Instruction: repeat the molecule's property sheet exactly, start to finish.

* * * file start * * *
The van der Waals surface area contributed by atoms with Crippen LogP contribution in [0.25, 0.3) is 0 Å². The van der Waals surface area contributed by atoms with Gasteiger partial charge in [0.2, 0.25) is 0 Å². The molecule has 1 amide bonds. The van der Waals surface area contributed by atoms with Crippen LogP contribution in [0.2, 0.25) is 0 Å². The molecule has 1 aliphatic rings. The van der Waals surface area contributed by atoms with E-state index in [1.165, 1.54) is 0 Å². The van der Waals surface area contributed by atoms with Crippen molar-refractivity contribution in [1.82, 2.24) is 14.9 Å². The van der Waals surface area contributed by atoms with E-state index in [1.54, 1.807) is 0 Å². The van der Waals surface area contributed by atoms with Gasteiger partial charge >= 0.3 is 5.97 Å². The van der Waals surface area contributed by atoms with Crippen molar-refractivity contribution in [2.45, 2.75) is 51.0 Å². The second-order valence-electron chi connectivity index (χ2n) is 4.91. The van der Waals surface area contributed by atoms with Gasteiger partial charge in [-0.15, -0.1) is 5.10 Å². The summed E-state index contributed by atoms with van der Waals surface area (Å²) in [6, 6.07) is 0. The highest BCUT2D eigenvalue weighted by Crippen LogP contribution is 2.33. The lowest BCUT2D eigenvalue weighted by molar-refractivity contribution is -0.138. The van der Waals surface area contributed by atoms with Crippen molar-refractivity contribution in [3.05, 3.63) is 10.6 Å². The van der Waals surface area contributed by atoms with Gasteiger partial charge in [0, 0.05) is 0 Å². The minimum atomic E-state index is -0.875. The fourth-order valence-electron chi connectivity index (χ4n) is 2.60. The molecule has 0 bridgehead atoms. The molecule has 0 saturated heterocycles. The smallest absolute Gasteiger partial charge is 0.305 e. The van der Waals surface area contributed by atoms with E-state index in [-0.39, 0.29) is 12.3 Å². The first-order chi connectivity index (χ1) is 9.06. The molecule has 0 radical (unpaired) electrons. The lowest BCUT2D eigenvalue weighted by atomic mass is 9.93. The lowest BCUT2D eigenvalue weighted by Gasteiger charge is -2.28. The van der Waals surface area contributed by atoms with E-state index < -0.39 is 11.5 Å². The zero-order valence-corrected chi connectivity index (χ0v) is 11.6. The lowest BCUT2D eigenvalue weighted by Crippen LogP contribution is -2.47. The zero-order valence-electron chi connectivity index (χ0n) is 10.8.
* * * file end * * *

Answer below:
The van der Waals surface area contributed by atoms with Crippen LogP contribution in [0.25, 0.3) is 0 Å². The van der Waals surface area contributed by atoms with Gasteiger partial charge in [0.2, 0.25) is 0 Å². The molecule has 1 amide bonds. The van der Waals surface area contributed by atoms with Crippen LogP contribution in [0.2, 0.25) is 0 Å². The molecule has 1 aliphatic rings. The van der Waals surface area contributed by atoms with E-state index in [1.165, 1.54) is 0 Å². The van der Waals surface area contributed by atoms with Crippen molar-refractivity contribution in [1.82, 2.24) is 14.9 Å². The van der Waals surface area contributed by atoms with E-state index in [1.54, 1.807) is 0 Å². The van der Waals surface area contributed by atoms with Gasteiger partial charge >= 0.3 is 5.97 Å². The van der Waals surface area contributed by atoms with Crippen molar-refractivity contribution in [2.45, 2.75) is 51.0 Å². The second-order valence-electron chi connectivity index (χ2n) is 4.91. The van der Waals surface area contributed by atoms with Gasteiger partial charge in [-0.15, -0.1) is 5.10 Å². The summed E-state index contributed by atoms with van der Waals surface area (Å²) in [6, 6.07) is 0. The highest BCUT2D eigenvalue weighted by Crippen LogP contribution is 2.33. The lowest BCUT2D eigenvalue weighted by molar-refractivity contribution is -0.138. The van der Waals surface area contributed by atoms with Crippen molar-refractivity contribution in [3.05, 3.63) is 10.6 Å². The van der Waals surface area contributed by atoms with Gasteiger partial charge in [0, 0.05) is 0 Å². The minimum atomic E-state index is -0.875. The fourth-order valence-electron chi connectivity index (χ4n) is 2.60. The molecule has 0 bridgehead atoms. The molecule has 0 saturated heterocycles. The smallest absolute Gasteiger partial charge is 0.305 e. The van der Waals surface area contributed by atoms with E-state index in [-0.39, 0.29) is 12.3 Å². The first-order chi connectivity index (χ1) is 9.06. The molecule has 0 radical (unpaired) electrons. The lowest BCUT2D eigenvalue weighted by atomic mass is 9.93. The lowest BCUT2D eigenvalue weighted by Gasteiger charge is -2.28. The van der Waals surface area contributed by atoms with E-state index < -0.39 is 11.5 Å². The zero-order valence-corrected chi connectivity index (χ0v) is 11.6. The lowest BCUT2D eigenvalue weighted by Crippen LogP contribution is -2.47. The zero-order valence-electron chi connectivity index (χ0n) is 10.8.